LAUREL — Alex Veltkamp withdrew from running in the 1,600 meters to help her team score more points in another event.
But the 400 meters?
There she had some unfinished business.
The long Manhattan Christian junior got the 400 title she wanted and added the long jump championship during the first day of the Class C State Track and Field meet at the Laurel Sports Complex on a cloudy Friday afternoon.
Veltkamp will get an opportunity to defend her 800 title on Saturday.
Her two wins helped the Eagles take an early lead on Fort Benton in the team standings. Manhattan Christian has 34.33 points, while Fort Benton has 32.
Darby, led by winners Evan Duggan (3,200) and John Beckers (javelin), leads a tightly-bunched field with 20 points. Belt and Ennis each follow with 18. There are 11 teams with 10 points or more.
Other girls state champions Friday were: Kaitlyn Bird, Fort Benton, 1,600; Jessica Thompson, Plains, discus; Cera Strumpfer, Seeley Swan, pole vault.
Other boys winners were: Mark Estes, Drummond, 400; Eddie Harmon, Turner, 800; Garrett Greslin, Broadus, long jump; Ty Morgan, Ennis, discus; Lincoln Young, Manhattan Christian, pole vault.
Estes is also the top seed in the 100 and 200.
A year ago, Veltkamp false started out of the 400, one of the events where she was one of the favorites.
“It was devastating,” she said. “It just motivated me to work harder in the offseason. It made me mentally tougher.”
Veltkamp wouldn’t let memories of last spring slow her this year. “I had to put all that (false starting) out of my mind and just focus on my race,” she said. "To win this, the 400, to get some revenge, is very exciting."
Veltkamp easily won the second heat with a time of 57.9 seconds, almost a full second ahead of runner-up Zoe Delaney of Winnett-Grass Range.
“You can’t base your race on anybody else,” explained Veltkamp. “You just have to go all out.”
She had already competed in the long jump prelims before winning the 400. Veltkamp returned to the long jump finals where she had an effort of 17-feet, 2-inches to win her second gold medal of the day.
Earlier in the day she withdrew from the 1,600 to focus on the jumping event.
“My coach and I discussed it,” Veltkamp said. “It was a chance to get more points for the team in the long jump and on fresh legs. I knew it was a good one as soon as I landed. I was anxious to hear the numbers he (the long jump official) said. This is exciting.”
Her previous long jump best was 16-5.75.
Young and Beckers only needed one official mark for their titles.
Young pole vaulted once, clearing 13-6 for his title, while Beckers unleashed a career-best throw of 185-10 on his first toss of the day.
Young, a junior, missed twice at 14-feet, had another pole snap and fouled on his last attempt.
“It is kind of weird,” he said of his day. “I was hoping to try and get the state record.”
Young cleared 15-4 at the Midland Roundtable Top 10 Meet in early May. The Class C record is 15-1 by Rafe Espinoza of Arlee in 2001.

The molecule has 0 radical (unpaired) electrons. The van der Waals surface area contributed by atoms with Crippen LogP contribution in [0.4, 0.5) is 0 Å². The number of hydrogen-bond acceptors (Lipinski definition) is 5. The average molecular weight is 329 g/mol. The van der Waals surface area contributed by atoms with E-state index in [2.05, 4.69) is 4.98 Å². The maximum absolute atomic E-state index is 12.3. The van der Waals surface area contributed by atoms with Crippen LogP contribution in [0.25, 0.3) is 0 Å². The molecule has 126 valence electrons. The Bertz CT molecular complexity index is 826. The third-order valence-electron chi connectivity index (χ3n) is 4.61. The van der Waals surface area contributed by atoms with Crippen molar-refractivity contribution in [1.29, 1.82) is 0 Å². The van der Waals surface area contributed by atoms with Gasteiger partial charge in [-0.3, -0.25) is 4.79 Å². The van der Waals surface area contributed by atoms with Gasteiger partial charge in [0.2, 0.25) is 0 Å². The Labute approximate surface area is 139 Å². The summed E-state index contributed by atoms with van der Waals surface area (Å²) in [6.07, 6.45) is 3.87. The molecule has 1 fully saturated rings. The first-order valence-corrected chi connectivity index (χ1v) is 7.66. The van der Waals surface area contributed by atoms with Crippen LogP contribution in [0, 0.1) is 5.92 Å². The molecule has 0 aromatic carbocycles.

“It’s not quite what I wanted,” said Young. “But I won a state championship, so I’m not complaining.”
Beckers had been throwing in the 170s since going 181 in the first meet of the season.
“It’s amazing,” he said of his state title. “It surprised me when it came out of my hand. I was hoping to get one out there. It’s a good way to go out.”
Greslin also had a career-best, going 21-9 on his second try to win the long jump.
“I just threw it out there, it felt good,” said the senior. “When I landed, I knew it was a good one. I didn’t look, I waited until they announced the number. I wanted the surprise.
“I was a little nervous. I had to wait and see how the other guys jumped. I was very surprised. I hadn’t jumped this far all year.”
In the day’s most physical race. Harmon tracked down early leader Kordell Carpenter of Denton on the final lap of the 800. The junior closed the gap down the final stretch and went past as Carpenter stumbled to the ground a few yards from the finish line.
“I think he leaned a little too early,” said Harmon, who also placed third in the 400. “I knew what kind of pace he ran and thought I could catch him with my kick at the end. About the 300-yard mark, I started moving.
“It was pretty much right near the end when I caught him. You go for it. It’s all you can do.”
Harmon won in 1:59.33, the only runner under two minutes. Only .49 seconds separated the 2-3-4 runners.
Bird followed the same game plan in the girls’ 1,600 but almost ran out of race.
The senior from Fort Benton passed Arlee’s Natalie Yocum in the final yards.
“I didn’t think I was going to catch her at the finish line,” said Bird. “I started to wonder, maybe I should have started my kick a little sooner.”
Bird won in 5:23.53, a 17-second improvement from her seed time. She beat Yocum by .25 seconds.
“I don’t know where it came from,” said Bird, who fell to her knees in tears while waiting to get a cup of water following the race. “I knew this was my last mile race for high school. I knew I had nothing to lose and had to go for it.
“It really didn’t him me until a couple of my teammates came up to congratulate me.”